Saturday, Feb. 3, 2007 | 7:10 a.m.
As the world gets hotter, no region in the continental United States will feel it as much as the Southwest, a scientist said Friday at an international meeting on climate change.
Jonathan Overpeck, director of the University of Arizona's Institute for the Study of Planet Earth, said the evidence is overwhelming that the Earth is becoming hotter because of the increase in human-generated greenhouse gases. The change will have profound impacts throughout the world - and particularly in the desert Southwest, he said.
"We have confidence in these projections that is greater than we have had in the future and that is reflected in a number of statements," Overpeck said. "The term we now use is 'unequivocal.' "
Overpeck was among thousands of scientists in Paris participating in efforts by the United Nation's Intergovernmental Panel on Climate Change to produce a comprehensive report on global warming.
Overpeck said 113 governments unanimously agreed to the final summary, on which scientists worked until the early-morning hours throughout the past week. The much-anticipated report is likely to serve as the basis for policy decisions worldwide despite criticism from conservatives who dismiss climate change as a hoax perpetuated by scientists.
Global average temperatures, which have risen a little more than 1 degree over the previous century, will rise another 3 to 8 degrees in the coming century; sea levels will rise from 7 to 23 inches and potentially more; hurricanes and typhoons will become stronger; heat waves, hot weather and heavy rainfalls will be more frequent, the report says.
The Southwest United States will get hit harder and sooner than other parts of the country, Overpeck said, summarizing research by a number of scientists. "There is broad agreement among the models that we will see a drying out across the Southwest," he said. "It's a swath that cuts from about San Francisco southeast to New Orleans and the southern tip of Florida. The models are agreeing because there is a clear mechanism that seems to be represented the jet stream in winter and the average position of storms, that's moving northward."
Overpeck said the six years of drought that have afflicted the Southwest can't necessarily be attributed to global warming, but it is consistent with the models. Those changes will only persist and increase in the future, he said.
Overpeck said the biggest impacts could be felt in the winter, when snowfall in the Rocky Mountains provides the critically important reservoir for water used by cities, including Las Vegas, Los Angeles and Phoenix, and millions of acres of farmland. Warmer winters and earlier springs mean less snow and less water for the urban and agricultural users.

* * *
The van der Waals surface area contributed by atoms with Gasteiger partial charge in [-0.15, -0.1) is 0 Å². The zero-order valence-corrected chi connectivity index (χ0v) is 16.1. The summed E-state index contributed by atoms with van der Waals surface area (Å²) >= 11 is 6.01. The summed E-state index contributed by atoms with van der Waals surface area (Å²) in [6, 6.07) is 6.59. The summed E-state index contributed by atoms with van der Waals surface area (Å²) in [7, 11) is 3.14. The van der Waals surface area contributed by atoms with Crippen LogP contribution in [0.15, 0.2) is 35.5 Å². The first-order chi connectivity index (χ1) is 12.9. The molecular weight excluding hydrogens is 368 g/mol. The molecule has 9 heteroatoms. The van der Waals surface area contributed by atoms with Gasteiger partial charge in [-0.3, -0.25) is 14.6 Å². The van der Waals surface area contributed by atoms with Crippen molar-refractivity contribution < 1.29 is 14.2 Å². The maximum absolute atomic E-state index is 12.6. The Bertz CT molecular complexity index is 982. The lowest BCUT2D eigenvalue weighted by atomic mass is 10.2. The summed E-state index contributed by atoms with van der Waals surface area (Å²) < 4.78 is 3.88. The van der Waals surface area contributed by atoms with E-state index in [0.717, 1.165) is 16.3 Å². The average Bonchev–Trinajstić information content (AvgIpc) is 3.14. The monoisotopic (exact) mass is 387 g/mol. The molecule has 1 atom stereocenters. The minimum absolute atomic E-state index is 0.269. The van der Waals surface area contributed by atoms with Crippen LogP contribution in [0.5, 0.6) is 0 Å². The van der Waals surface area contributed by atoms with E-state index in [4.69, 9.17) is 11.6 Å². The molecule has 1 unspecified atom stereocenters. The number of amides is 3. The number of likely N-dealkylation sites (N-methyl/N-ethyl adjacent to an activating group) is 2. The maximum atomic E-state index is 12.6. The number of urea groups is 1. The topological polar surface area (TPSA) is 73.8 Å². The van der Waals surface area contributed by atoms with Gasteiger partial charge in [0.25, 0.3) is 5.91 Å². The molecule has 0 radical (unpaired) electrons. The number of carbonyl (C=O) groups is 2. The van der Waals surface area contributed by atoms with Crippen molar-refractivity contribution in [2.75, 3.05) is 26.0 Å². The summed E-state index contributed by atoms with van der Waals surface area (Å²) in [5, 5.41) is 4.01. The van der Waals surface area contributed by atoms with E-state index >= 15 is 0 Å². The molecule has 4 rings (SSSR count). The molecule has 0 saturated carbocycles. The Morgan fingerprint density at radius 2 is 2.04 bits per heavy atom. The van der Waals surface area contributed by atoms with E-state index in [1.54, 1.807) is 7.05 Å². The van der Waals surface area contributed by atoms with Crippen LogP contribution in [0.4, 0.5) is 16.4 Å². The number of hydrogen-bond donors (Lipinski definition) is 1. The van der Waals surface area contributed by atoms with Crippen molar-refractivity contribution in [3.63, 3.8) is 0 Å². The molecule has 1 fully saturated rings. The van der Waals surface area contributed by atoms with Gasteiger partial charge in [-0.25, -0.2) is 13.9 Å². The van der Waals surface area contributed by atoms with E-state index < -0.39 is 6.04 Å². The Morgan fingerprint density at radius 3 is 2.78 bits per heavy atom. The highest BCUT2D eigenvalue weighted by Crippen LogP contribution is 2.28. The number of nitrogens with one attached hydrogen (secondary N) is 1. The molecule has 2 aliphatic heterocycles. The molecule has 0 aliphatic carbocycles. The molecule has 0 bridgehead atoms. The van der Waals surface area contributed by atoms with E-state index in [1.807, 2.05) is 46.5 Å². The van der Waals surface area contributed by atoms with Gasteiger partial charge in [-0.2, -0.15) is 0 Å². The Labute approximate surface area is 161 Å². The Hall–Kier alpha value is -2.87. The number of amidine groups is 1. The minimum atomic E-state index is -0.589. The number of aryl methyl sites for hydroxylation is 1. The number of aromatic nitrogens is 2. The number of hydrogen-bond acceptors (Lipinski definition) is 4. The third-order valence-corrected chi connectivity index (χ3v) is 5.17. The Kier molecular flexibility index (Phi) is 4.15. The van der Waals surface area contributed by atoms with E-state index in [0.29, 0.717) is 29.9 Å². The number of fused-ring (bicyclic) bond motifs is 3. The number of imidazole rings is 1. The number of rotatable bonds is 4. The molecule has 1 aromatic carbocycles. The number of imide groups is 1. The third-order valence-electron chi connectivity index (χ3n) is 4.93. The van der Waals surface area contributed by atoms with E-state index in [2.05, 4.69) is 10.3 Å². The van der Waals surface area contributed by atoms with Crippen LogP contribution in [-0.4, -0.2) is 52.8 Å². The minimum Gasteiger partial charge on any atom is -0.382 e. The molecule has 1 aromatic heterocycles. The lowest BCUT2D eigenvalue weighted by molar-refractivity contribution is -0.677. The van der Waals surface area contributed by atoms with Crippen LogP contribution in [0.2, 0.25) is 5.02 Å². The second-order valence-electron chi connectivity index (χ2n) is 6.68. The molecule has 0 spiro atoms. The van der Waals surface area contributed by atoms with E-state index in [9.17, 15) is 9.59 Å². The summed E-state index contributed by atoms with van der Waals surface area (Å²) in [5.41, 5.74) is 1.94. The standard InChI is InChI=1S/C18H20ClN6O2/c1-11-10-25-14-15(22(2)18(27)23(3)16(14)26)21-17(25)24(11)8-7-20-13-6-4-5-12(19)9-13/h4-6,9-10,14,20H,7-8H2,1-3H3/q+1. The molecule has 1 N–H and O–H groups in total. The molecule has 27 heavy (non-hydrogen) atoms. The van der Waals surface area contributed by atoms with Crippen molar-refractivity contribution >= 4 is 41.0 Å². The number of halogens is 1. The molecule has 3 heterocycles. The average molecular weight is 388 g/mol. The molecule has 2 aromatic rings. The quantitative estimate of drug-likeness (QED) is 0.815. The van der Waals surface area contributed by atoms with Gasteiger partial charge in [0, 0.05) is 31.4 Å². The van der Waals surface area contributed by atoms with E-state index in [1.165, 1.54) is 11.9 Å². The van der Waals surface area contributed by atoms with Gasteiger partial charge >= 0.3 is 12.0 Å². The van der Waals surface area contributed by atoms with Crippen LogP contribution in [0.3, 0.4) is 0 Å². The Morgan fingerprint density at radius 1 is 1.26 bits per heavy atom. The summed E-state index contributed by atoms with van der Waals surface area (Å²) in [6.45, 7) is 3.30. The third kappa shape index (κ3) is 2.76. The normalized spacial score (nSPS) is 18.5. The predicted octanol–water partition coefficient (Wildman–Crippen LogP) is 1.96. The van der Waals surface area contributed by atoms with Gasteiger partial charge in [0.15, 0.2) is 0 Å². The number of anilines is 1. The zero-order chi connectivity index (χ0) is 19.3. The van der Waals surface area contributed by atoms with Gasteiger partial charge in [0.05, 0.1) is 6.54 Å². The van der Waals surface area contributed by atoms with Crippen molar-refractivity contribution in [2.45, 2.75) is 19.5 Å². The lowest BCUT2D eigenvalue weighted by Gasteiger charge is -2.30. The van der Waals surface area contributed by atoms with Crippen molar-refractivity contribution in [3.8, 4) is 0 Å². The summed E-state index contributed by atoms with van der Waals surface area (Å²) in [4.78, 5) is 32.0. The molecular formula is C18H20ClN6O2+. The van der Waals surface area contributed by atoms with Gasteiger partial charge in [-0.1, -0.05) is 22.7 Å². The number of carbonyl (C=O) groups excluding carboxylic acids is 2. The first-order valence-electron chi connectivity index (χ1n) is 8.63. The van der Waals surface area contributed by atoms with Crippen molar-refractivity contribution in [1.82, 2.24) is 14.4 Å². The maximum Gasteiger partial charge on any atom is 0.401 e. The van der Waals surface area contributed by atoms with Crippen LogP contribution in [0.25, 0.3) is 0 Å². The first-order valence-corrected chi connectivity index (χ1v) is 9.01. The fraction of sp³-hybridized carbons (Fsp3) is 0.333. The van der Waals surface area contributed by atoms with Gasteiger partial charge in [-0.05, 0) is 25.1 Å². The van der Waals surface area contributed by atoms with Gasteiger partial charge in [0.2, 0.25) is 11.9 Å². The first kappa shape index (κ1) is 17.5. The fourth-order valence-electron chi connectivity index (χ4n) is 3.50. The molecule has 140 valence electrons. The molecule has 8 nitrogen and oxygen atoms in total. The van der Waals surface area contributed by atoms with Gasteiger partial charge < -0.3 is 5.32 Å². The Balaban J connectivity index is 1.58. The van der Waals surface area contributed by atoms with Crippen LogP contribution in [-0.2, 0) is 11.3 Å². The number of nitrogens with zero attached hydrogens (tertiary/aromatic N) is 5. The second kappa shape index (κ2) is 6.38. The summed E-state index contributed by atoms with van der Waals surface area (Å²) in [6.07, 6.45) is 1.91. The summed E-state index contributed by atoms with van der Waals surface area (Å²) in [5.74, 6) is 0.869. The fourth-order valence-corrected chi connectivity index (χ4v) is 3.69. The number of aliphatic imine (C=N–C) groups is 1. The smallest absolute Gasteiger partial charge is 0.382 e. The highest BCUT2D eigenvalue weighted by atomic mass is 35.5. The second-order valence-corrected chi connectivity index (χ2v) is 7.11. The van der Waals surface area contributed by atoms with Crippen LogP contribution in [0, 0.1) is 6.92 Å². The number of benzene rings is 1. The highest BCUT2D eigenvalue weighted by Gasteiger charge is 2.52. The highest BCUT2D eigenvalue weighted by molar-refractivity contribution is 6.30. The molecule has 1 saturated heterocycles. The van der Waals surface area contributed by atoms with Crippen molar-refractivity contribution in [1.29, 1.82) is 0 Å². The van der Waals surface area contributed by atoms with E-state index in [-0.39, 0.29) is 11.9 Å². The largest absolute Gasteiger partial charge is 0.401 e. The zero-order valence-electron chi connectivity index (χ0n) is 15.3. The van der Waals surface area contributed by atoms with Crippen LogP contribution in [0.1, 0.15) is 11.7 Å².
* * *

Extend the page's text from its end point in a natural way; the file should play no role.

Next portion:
Hotter temperatures in the summer also will mean greater demand for water, stressing water sources such as the Colorado River that have already been hit hard by drought and demand.
Overpeck's colleague at the University of Arizona, biologist Travis Huxman, said the implications for the Southwest are significant.
"The projected warming and reductions in precipitation will compromise water delivery to our communities," Huxman said from Tucson. "Colorado River flows are expected to decline, and local water resources are predicted to be less sustainable. At the same time, we still have continued growth of human populations on the landscape. This all puts our cities at risk. Considering the increased demand on water resources, costs of delivery may increase, and there may be greater conflict between human consumption and other uses."
The natural world also will suffer, he said, because of less plant production at the bottom of the food web.
Scientists also predict a seemingly ironic increase in summer rain storms and flooding despite an overall drop in precipitation, Huxman said.
Kelly Redmond, regional climatologist with the Desert Research Institute's Western Regional Climate Center in Reno, said the conclusions reached in Paris mirror what scientists have been finding for years. There are still questions about the ultimate impact of climate change, but no real debate that it is happening, he said.
"There is a long process by which this stuff is vetted and passed around," he said. "It would be surprising if there were surprises coming out of this process."